easier to set your own password so no one else can set one and
To avoid confusion between
different language keyboards, you can select which Keyboard language
you wish to use to display your recovered passwords, see sample Screen
Shots further down at the foot of this webpage.
If the optional TPM/TCPA
Security (encryption) was enabled, then the SVP cannot be recovered -
it isn't a word or phrase that can be displayed. In that case
you would see something like this instead of your recovered SVP,
*BADCS* as per the image below, you may also see *NVPC**
NOT a problem!
As you can see in the
screen shot above, command 2 lets you Clear SVP.
This will clear ANY
password including the encrypted TPM/TCPA SVP or as some people call
it Reset TCPA.
You press the 2 key, a
message appears asking you if you are ready to Clear SVP, you type Y
A few seconds later
there is no longer an encrypted SVP and TCPA has been reset.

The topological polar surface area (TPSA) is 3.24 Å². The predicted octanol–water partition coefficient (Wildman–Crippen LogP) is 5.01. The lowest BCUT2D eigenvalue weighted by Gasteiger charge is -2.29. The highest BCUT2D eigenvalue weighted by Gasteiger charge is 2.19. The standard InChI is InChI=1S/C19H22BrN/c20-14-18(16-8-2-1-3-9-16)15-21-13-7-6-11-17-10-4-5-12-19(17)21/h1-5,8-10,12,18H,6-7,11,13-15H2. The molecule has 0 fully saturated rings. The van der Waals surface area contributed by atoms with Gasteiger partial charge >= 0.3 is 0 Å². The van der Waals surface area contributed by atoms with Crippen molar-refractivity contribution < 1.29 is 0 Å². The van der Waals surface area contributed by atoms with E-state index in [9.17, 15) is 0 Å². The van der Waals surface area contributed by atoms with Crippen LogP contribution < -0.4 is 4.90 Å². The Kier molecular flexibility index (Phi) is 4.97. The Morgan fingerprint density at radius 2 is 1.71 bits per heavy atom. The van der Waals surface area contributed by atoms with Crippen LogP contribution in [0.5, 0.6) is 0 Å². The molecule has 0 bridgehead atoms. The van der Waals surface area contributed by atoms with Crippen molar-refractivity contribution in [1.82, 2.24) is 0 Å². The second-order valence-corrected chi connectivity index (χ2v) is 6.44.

After the Clear
SVP operation is completed, if you press 1 for Fast SVP Recovery
you will see the screen below, see - NO SVP, gone as if it
Switch OFF your TP,
switch it back ON again and it will NOT ask you for a SVP,
as if it never existed.
IF your laptop is set to boot over a Corporate Network then do not
tinker with BIOS setup unless you know the required settings for
your Corporate network.
If you have had to clear
SVP then (subject to the Caution above) you should while in BIOS
setup, SET DEFAULT setting, the F9 key does that, select BOOT and
also set defaults there by using F9.
Then Press F10 to SAVE
those settings, switch the TP OFF and switch it back ON again to
continue using it.
Those last F9, F10 steps
above are VERY IMPORTANT else you may see errors
reported, your TP may not find the Hard Disk to boot from etc.
Another quick lesson;
In the display above *BLANK*
means that there is no SVP set, the * (asterisk) on both sides of a
MESSAGE is used to indicate that the word displayed is not a recovered
Same thing with the
previous screen shot *BADCS*
You may also see *NVPC**
which stands for No Valid Password Characters.
The * character can never
be typed in as a password character on any TP, so it is used on either
side of a useful message when you go looking at the recovered SVP.
KeyMaker 9A USB never
leaves you in any doubt about whether you are seeing a displayed